Thoughts on the dynamic cities sector
September 23, 2015
After spending more than a decade in government and real estate development, Brian Swett recently joined Arup in the role of Director of Cities and Sustainable Real Estate in the Americas. We asked for his thoughts on the cities field and his key takeaways from both the public and private sectors.
In the past, urbanism was almost a niche concern; now everyone seems to be talking about cities. Can you describe your view of the field today?
The thing that gets me most excited about working in the cities space is that for so many of the issues, opportunities, and challenges facing society today, cities are really at the front line in addressing them.
The entire world is urbanizing. We have more and more people moving into urban living conditions, moving into cities, moving into inner suburbs from outer suburbs. That provides an opportunity to address longstanding issues of health and vitality and the environment and resource efficiency. And it also presents many challenges.
How did you become interested in this field? What was your background prior to joining Arup?
I started off in environmental policy at the US EPA [Environmental Protection Agency] in Washington, DC. The job had a broad remit around both regulatory and nonregulatory policy, looking for innovative ways of bringing about positive environmental change.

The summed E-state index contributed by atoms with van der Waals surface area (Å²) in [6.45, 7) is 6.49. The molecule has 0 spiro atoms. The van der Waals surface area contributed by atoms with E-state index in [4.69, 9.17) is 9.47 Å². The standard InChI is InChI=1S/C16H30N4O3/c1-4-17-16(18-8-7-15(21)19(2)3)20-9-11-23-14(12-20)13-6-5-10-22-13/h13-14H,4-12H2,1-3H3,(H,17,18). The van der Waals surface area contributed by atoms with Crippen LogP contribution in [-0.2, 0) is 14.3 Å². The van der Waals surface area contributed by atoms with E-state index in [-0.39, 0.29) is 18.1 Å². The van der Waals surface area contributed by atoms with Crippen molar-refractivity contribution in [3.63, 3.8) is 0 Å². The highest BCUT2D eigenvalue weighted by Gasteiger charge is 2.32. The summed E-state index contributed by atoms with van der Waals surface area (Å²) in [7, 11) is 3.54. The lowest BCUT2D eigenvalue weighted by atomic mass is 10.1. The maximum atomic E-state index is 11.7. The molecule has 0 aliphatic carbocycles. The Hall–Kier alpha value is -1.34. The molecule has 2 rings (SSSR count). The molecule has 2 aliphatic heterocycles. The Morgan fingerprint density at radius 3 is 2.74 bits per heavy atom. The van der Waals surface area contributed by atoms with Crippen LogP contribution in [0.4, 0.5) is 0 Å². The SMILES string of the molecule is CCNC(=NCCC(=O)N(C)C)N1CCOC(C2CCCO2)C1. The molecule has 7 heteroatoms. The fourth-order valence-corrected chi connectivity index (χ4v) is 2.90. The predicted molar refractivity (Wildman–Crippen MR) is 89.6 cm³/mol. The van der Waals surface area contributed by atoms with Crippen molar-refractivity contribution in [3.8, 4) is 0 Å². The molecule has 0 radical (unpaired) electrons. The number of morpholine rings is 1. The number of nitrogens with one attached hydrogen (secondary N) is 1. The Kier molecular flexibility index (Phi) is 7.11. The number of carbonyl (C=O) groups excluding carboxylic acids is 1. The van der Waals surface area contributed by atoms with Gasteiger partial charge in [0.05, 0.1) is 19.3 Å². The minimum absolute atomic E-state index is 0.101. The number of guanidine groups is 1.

I really fell in love with the urban context as the right lens to grapple with environmental issues and challenges. I did a lot of work looking at international best practices in cities — northern European cities predominately, as well as East Asian, Australasian, and South American — trying to find examples that we could bring back to the US.
I always envisioned my career bouncing between the public and the private sectors, so I went back to school and got an MBA and an MS in sustainable systems, with the idea that cities are inherently one of the more complex and interesting systems out there. After graduate school I went into real estate development, working for a major real estate and development company, Boston Properties.
I was very happy there but was then presented with an opportunity to oversee the environment, energy, parks, and inspectional services departments for the City of Boston. So that had me jumping back into the public forum, really combining my interest areas at the city scale.
And then coming here to Arup, I’m taking the lessons learned in these roles and applying them to cities throughout the region. I’m tremendously excited about the opportunities here at Arup in the cities space.